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WHAT YOU NEED TO KNOW:
What is schizophrenia?
Schizophrenia is a chronic mental disorder that affects your emotions, thinking, and behavior. Your brain has a hard time knowing what is real.
What increases my risk for schizophrenia?
Healthcare providers do not exactly know what causes schizophrenia. Providers believe that it is caused by chemicals, in your brain, not being balanced. Stressful events or accidents may trigger symptoms. The following may increase your risk:
- You have a family member with schizophrenia.
- You were exposed to substances such as amphetamines and opiates.
What are the signs and symptoms of schizophrenia?
Symptom can get worse over time. Symptoms can also come and go.
- Delusions are false ideas. You may believe that someone is spying on you, or that you are someone famous.
- Hallucinations happen when you see, feel, taste, hear, or smell something that is not real.
- Disordered thinking and speech is moving from one subject to another in a way that does not make sense. You may make up your own words or sounds.
- Extremely disorganized or abnormal movement can include a lot of movement or movement that is not necessary..
- Lack of drive or initiative includes poor physical hygiene, avoiding family and friends, and not being able to function normally..
How is schizophrenia diagnosed?
Your healthcare provider will examine you. He will ask if you have a history of psychological trauma, such as physical, sexual, or mental abuse. He will ask if you were given the care that you needed when you needed it. He will ask if you have a history of alcohol or drug abuse. Your healthcare provider will ask if you want to hurt or kill yourself or others. He will also ask about your hobbies and goals, the people in your life who support you, and how you feel about treatment. The answers to these questions help healthcare providers plan your treatment.
Which medicines are used to treat schizophrenia?
- Antipsychotics help decrease psychotic symptoms and severe agitation. You may need antiparkinson medicine to control muscle stiffness, twitches, and restlessness caused by antipsychotic medicines.
Which therapies are used to treat schizophrenia?
- Assertive community treatment includes a team of healthcare providers and support groups in your community that help you with your therapy.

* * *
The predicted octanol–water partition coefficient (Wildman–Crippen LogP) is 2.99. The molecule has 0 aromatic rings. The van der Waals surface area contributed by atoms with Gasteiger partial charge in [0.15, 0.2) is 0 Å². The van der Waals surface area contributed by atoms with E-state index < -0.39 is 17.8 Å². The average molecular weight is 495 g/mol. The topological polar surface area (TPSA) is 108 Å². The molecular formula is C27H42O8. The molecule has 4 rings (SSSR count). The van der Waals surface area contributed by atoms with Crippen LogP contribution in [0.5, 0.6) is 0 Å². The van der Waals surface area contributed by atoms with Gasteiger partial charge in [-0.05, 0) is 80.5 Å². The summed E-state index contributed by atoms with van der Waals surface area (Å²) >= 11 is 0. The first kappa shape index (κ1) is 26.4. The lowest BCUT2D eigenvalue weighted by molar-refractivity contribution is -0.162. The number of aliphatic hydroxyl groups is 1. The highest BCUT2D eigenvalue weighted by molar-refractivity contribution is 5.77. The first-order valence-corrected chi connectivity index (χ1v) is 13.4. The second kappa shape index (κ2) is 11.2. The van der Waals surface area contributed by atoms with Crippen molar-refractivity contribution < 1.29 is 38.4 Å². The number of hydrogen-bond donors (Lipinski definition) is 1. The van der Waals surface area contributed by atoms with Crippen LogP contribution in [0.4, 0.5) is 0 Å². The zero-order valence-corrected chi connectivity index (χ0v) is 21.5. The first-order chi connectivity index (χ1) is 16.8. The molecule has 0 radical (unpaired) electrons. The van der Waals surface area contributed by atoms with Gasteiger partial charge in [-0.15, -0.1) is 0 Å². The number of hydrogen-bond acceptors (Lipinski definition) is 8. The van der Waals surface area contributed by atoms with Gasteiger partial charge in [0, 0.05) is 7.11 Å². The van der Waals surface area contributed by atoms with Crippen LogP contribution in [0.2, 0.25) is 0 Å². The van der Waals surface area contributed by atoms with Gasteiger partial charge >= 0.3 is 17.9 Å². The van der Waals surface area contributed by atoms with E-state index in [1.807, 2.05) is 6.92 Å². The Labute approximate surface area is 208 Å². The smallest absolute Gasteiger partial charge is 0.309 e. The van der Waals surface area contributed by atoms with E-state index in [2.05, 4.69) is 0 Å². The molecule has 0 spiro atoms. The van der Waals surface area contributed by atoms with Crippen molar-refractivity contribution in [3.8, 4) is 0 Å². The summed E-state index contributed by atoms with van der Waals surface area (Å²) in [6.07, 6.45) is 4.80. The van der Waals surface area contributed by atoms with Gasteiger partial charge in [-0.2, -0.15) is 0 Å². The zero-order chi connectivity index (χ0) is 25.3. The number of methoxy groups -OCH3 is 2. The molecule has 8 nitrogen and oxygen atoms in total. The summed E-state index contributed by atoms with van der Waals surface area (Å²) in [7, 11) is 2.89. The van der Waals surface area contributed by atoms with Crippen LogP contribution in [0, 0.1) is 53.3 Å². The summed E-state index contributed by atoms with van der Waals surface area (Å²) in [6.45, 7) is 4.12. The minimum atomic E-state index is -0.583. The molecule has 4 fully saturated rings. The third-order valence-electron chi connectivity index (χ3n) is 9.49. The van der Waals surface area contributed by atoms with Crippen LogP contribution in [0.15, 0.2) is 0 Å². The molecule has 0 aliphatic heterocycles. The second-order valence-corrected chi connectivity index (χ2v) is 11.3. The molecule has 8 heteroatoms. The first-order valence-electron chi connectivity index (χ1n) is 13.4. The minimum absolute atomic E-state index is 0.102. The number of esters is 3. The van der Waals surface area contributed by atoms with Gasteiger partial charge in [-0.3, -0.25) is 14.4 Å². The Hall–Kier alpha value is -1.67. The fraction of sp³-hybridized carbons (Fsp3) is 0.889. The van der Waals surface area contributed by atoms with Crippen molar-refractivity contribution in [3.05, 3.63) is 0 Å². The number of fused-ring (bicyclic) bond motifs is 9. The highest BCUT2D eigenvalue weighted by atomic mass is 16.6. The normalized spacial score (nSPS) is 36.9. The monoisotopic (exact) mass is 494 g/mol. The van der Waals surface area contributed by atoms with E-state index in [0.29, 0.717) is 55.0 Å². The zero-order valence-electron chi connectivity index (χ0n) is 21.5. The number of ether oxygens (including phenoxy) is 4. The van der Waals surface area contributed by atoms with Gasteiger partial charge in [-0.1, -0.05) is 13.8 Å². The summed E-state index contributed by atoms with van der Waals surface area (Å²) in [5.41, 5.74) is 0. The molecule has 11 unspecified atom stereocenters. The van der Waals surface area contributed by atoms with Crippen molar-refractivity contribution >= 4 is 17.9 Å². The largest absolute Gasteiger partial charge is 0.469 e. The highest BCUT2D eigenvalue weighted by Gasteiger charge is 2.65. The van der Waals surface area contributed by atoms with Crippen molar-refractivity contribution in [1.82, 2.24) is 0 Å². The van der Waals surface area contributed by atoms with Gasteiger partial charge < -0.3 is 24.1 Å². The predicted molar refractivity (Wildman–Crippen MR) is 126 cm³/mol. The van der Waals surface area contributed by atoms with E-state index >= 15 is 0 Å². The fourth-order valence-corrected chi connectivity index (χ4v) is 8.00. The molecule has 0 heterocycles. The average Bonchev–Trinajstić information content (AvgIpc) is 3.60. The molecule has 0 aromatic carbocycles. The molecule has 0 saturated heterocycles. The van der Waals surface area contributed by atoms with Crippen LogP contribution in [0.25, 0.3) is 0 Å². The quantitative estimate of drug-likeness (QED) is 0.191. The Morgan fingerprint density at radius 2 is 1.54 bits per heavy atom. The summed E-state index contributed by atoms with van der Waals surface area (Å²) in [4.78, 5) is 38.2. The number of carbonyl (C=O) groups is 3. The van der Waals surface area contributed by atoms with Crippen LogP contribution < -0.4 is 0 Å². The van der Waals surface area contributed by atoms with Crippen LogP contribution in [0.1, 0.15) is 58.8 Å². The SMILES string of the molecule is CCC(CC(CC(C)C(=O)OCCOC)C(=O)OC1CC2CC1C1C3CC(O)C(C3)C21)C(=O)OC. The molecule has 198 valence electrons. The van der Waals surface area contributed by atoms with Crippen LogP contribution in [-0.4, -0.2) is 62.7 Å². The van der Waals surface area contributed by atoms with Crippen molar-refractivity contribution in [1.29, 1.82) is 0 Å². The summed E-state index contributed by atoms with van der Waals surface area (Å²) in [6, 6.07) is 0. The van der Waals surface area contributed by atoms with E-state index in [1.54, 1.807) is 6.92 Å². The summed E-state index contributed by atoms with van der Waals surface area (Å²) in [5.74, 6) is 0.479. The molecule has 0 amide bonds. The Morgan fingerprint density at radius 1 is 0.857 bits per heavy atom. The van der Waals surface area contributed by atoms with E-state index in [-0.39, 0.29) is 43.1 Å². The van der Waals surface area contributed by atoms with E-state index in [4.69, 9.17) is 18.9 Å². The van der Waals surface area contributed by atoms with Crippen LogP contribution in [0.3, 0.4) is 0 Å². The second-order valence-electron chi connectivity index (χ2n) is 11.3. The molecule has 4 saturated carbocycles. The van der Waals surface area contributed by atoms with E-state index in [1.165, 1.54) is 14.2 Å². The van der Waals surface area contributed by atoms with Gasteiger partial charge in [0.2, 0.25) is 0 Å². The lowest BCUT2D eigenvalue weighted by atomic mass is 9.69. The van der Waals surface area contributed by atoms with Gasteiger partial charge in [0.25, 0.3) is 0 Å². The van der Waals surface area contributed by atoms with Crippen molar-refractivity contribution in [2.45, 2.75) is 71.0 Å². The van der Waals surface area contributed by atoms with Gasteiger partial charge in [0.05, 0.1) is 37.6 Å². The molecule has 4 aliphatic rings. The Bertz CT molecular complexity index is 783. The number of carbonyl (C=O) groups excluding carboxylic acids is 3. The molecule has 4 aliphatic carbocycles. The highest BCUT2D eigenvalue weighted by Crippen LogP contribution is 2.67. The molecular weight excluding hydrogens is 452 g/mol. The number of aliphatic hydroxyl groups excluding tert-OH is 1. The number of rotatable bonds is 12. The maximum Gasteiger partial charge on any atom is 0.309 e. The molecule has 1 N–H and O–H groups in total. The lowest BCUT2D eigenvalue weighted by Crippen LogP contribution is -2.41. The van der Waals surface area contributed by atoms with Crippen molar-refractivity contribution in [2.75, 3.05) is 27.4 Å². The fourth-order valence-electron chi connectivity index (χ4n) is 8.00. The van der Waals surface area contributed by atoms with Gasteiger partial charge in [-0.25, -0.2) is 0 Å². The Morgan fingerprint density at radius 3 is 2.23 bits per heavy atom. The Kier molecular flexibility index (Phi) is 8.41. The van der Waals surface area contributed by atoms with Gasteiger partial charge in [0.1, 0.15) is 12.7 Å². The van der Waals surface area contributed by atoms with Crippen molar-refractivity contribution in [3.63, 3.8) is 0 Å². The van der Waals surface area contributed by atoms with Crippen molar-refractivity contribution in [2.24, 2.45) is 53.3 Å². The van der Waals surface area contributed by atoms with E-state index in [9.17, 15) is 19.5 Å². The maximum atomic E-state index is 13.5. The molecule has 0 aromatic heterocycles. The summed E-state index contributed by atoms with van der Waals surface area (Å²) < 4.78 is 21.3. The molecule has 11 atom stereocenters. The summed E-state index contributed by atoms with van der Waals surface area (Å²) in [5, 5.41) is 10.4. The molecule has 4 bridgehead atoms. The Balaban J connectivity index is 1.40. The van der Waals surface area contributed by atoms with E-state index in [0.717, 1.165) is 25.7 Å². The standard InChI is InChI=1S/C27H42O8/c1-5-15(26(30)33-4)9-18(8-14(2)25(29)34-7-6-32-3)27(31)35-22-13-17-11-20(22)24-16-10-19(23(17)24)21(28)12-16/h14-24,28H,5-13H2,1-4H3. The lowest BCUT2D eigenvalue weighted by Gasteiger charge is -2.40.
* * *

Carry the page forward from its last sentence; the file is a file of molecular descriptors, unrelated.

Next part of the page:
- Cognitive behavior therapy helps you to change certain behaviors. It will help you handle symptoms such as hallucinations and delusions.
- Illness-management skills teach you what you can do to help manage your disease.
- Family psychoeducation helps your family be a part of your therapy.
- Social skills training helps you learn how to get along with other people.
- Supported employment is a form of therapy that places you into a job that fits your skills. It will help give you independence and self-confidence.
How do I find support and more information?
- National Alliance on Mental Illness
3803 N. Fairfax Dr., Suite 100
Arlington , VA 22203
Phone: 1- 703 - 524-7600
Phone: 1- 800 - 950-6264
Web Address: http://www.nami.org
- National Institute of Mental Health (NIMH), Office of Science Policy, Planning, and Communications
6001 Executive Boulevard, Room 6200, MSC 9663
Bethesda , MD 20892-9663
Phone: 1- 301 - 443-4513
Phone: 1- 866 - 615-6464
Web Address: http://www.nimh.nih.gov/
Call your local emergency number (911 in the US) if
- You think about killing yourself or someone else.
- You have a rash, swelling, or trouble breathing after you take your medicine.
When should I call my doctor?
- You feel that you are having symptoms of schizophrenia.
- You are not able to sleep well, or are sleeping more than usual.
- You cannot eat or are eating more than usual.
- You have questions or concerns about your condition or care.
Care AgreementYou have the right to help plan your care. Learn about your health condition and how it may be treated. Discuss treatment options with your healthcare providers to decide what care you want to receive. You always have the right to refuse treatment. The above information is an educational aid only. It is not intended as medical advice for individual conditions or treatments. Talk to your doctor, nurse or pharmacist before following any medical regimen to see if it is safe and effective for you.
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Learn more about Schizophrenia
IBM Watson Micromedex
Symptoms and treatments
Mayo Clinic Reference
Medicine.com Guides (External)
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